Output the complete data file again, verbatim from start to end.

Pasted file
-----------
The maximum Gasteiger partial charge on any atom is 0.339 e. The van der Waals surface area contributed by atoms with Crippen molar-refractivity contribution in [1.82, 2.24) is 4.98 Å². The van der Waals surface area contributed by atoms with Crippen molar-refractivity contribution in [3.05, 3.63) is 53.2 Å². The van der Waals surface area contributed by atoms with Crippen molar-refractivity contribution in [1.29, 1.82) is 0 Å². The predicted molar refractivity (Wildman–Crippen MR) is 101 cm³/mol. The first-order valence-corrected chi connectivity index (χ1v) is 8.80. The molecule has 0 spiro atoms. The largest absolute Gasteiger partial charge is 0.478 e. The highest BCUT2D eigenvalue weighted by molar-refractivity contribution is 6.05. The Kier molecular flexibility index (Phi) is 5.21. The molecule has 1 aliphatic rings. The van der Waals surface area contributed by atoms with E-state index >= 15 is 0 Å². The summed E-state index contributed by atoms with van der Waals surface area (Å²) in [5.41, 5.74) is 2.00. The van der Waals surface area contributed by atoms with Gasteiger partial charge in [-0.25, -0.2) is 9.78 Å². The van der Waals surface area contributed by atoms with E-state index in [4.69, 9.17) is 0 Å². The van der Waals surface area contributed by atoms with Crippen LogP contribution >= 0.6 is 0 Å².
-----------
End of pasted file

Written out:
The maximum Gasteiger partial charge on any atom is 0.339 e. The van der Waals surface area contributed by atoms with Crippen molar-refractivity contribution in [1.82, 2.24) is 4.98 Å². The van der Waals surface area contributed by atoms with Crippen molar-refractivity contribution in [3.05, 3.63) is 53.2 Å². The van der Waals surface area contributed by atoms with Crippen molar-refractivity contribution in [1.29, 1.82) is 0 Å². The predicted molar refractivity (Wildman–Crippen MR) is 101 cm³/mol. The first-order valence-corrected chi connectivity index (χ1v) is 8.80. The molecule has 0 spiro atoms. The largest absolute Gasteiger partial charge is 0.478 e. The highest BCUT2D eigenvalue weighted by molar-refractivity contribution is 6.05. The Kier molecular flexibility index (Phi) is 5.21. The molecule has 1 aliphatic rings. The van der Waals surface area contributed by atoms with E-state index >= 15 is 0 Å². The summed E-state index contributed by atoms with van der Waals surface area (Å²) in [5.41, 5.74) is 2.00. The van der Waals surface area contributed by atoms with Gasteiger partial charge in [-0.25, -0.2) is 9.78 Å². The van der Waals surface area contributed by atoms with E-state index in [4.69, 9.17) is 0 Å². The van der Waals surface area contributed by atoms with Crippen LogP contribution >= 0.6 is 0 Å².